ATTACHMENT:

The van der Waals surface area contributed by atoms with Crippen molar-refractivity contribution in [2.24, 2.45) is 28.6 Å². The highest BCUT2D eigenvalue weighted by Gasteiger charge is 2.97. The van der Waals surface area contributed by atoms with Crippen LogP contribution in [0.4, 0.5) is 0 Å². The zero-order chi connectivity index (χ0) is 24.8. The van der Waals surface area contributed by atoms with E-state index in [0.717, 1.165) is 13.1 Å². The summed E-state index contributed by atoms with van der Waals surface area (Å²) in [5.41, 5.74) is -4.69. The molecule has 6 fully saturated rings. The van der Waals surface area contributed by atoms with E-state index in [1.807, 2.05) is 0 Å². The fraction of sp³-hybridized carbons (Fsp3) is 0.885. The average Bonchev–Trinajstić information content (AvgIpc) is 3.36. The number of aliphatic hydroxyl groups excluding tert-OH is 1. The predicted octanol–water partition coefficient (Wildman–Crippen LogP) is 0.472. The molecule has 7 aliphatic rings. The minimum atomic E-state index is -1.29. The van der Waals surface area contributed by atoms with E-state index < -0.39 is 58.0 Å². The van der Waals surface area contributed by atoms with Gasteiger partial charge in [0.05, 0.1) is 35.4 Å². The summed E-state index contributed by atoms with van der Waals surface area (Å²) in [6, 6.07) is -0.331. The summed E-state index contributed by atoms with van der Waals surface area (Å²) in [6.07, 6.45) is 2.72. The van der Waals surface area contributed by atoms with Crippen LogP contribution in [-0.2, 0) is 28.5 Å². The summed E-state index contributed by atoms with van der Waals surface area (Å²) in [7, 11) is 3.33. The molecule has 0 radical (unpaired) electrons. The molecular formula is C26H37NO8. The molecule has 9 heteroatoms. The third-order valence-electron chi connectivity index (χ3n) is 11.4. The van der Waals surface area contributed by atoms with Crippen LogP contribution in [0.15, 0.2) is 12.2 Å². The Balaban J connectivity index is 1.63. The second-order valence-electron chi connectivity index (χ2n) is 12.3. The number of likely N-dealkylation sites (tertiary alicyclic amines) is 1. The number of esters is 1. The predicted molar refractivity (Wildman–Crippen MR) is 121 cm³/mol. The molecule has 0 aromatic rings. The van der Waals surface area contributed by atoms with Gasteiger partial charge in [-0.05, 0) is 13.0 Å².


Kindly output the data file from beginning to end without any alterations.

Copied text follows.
The van der Waals surface area contributed by atoms with Crippen molar-refractivity contribution in [2.24, 2.45) is 28.6 Å². The highest BCUT2D eigenvalue weighted by Gasteiger charge is 2.97. The van der Waals surface area contributed by atoms with Crippen LogP contribution in [0.4, 0.5) is 0 Å². The zero-order chi connectivity index (χ0) is 24.8. The van der Waals surface area contributed by atoms with E-state index in [0.717, 1.165) is 13.1 Å². The summed E-state index contributed by atoms with van der Waals surface area (Å²) in [5.41, 5.74) is -4.69. The molecule has 6 fully saturated rings. The van der Waals surface area contributed by atoms with E-state index in [1.807, 2.05) is 0 Å². The fraction of sp³-hybridized carbons (Fsp3) is 0.885. The average Bonchev–Trinajstić information content (AvgIpc) is 3.36. The number of aliphatic hydroxyl groups excluding tert-OH is 1. The predicted octanol–water partition coefficient (Wildman–Crippen LogP) is 0.472. The molecule has 7 aliphatic rings. The minimum atomic E-state index is -1.29. The van der Waals surface area contributed by atoms with E-state index < -0.39 is 58.0 Å². The van der Waals surface area contributed by atoms with Gasteiger partial charge in [0.05, 0.1) is 35.4 Å². The summed E-state index contributed by atoms with van der Waals surface area (Å²) in [6, 6.07) is -0.331. The summed E-state index contributed by atoms with van der Waals surface area (Å²) in [6.07, 6.45) is 2.72. The van der Waals surface area contributed by atoms with Crippen LogP contribution in [-0.2, 0) is 28.5 Å². The summed E-state index contributed by atoms with van der Waals surface area (Å²) in [7, 11) is 3.33. The molecule has 0 radical (unpaired) electrons. The molecular formula is C26H37NO8. The molecule has 9 heteroatoms. The third-order valence-electron chi connectivity index (χ3n) is 11.4. The van der Waals surface area contributed by atoms with Crippen LogP contribution in [0.15, 0.2) is 12.2 Å². The Balaban J connectivity index is 1.63. The second-order valence-electron chi connectivity index (χ2n) is 12.3. The number of likely N-dealkylation sites (tertiary alicyclic amines) is 1. The number of esters is 1. The predicted molar refractivity (Wildman–Crippen MR) is 121 cm³/mol. The molecule has 0 aromatic rings. The van der Waals surface area contributed by atoms with Gasteiger partial charge in [-0.05, 0) is 13.0 Å².